ASSE Offers Motorists/Employers Safe Driving Tips for Bad Weather/Driving Around Snow Plows
For Immediate Release Contact: Diane Hurns, 847-768-3413, firstname.lastname@example.org
|American Society of Safety Engineers Offer Motorists/Employers Safe Driving Tips for Bad Weather & Driving Around Snow Plows|
Des Plaines, IL (February 1, 2011) — With a massive storm preparing to be unleashed in the U.S. and as transportation incidents continue to be the number one cause of on-the-job deaths in the U.S., the American Society of Safety Engineers (ASSE) is offering driving tips to help motorists navigate safely on roads, especially during severe weather conditions.
“During inclement weather we are urging drivers to be even more cautious when driving, not only for their passengers and themselves, but for fellow travelers and the thousands of workers whose vehicles are their office — such as law enforcement personnel, snow removal and salt trucks, firefighters, emergency responders, truck drivers, utility workers and more,” ASSE President Darryl C. Hill, Ph.D., CSP, of Michigan, said today. “Treacherous weather and the conditions it brings cannot be controlled by motorists. However, if motorists drive cautiously they are more likely to make it to their destination safely and without incident.”
According to the National Academy of Sciences, adverse weather conditions reduce roadway safety, capacity and efficiency, and are often the catalyst for triggering congestion. In the U.S. each year, approximately 7,000 roadway deaths and 450,000 injuries are associated with poor weather-related driving conditions. It is reported that weather plays a role in approximately 28 percent of all crashes and accounts for 19 percent of all roadway fatalities. In addition to the intangible toll these crashes cause, the economic toll of weather-related deaths, injuries and delays is estimated at $42 billion per year.
Some of the leading causes of fatal roadway crashes are failure to keep in the proper lane or running off the road; driving too fast for conditions or in excess of the posted speed limit; driving under the influence; failure to yield the right of way; distracted driving; operating in an erratic/reckless manner; and, failure to obey traffic signs, signals. ASSE suggests these tips to help increase roadway safety during winter weather travel:
Knowledge: Before leaving home, find out about the driving conditions.
Don’t be Distracted While Driving: Many states, including Washington, D.C., prohibit texting while driving for all drivers. Distracted driving is deadly even in good weather.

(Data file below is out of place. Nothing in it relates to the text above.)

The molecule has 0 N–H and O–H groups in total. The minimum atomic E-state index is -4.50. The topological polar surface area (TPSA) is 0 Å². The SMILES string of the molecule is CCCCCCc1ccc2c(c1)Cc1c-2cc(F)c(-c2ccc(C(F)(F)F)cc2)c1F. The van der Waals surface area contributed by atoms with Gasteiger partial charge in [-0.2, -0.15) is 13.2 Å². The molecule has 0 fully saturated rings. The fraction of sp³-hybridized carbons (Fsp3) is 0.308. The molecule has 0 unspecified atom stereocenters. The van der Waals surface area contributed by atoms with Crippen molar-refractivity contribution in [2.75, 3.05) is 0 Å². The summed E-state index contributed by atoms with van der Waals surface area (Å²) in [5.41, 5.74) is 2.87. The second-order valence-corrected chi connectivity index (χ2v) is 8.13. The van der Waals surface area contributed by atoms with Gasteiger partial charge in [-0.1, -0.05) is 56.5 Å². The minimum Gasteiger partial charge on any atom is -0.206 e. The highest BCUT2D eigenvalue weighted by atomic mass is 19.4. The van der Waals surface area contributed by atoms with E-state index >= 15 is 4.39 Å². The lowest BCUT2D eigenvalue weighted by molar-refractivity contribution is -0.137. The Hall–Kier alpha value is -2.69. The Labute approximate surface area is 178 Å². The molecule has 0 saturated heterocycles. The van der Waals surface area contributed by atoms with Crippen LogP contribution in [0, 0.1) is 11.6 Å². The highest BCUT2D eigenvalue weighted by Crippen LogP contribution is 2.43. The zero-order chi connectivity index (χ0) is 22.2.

When driving around snowplows:
Distance: Give snowplows room to work. The plows are wide and can cross the centerline or shoulder. Don’t tailgate and try not to pass. If you must pass, take extreme caution and beware of the snow cloud.
Additionally, an employer whose employees drive in areas that experience cold and inclement weather should consider equipping each vehicle with a winter storm kit that includes blankets, a flashlight, cell phone with charger and extra batteries, a shovel, first-aid kit, non-perishable food, extra warm clothes, water container and more. Hypothermia is a potentially dangerous exposure during extremely cold winter months. Employees can suffer from hypothermia when they lose body temperature in cold weather as a result of exposure.
Employers and employees should consider taking the following steps to be safe on the road in winter weather: 1) Plan ahead and allow plenty of time to travel – businesses should maintain information on employee driving destinations, driving routes and estimated time of arrivals. Be patient while driving in winter conditions as travel time can increase in snow, sleet or ice; 2) Make sure vehicles are winterized – before driving have a mechanic look at the battery, antifreeze, wipers and windshields washer fluid, ignition system, thermostat, lights, flashing hazard lights, exhaust system, heater, brakes, defroster, tire tread and oil level. Carry a windshield scraper for ice and snow removal. 3) Check weather conditions before traveling – a National Weather Service winter storm watch alerts the public of the possibility of a blizzard, heavy snow, freezing rain or heavy sleet; a winter storm warning is issued when a combination of heavy snow, heavy freezing rain or heavy sleet is expected; and a winter weather advisory is issued when accumulations of snow, freezing rain, freezing drizzle and sleet may cause significant inconvenience and moderately dangerous conditions.
For a copy of ASSE’s free “Prevent Roadway Crashes” brochure please go to www.asse.org/newsroom under press kit where it can be downloaded or request a copy at email@example.com. Founded in 1911, the 100-year-old Des Plaines, IL-based ASSE is the oldest professional safety organization and is committed to protecting people, property and the environment. It has more than 32,000 occupational safety, health and environmental professional members.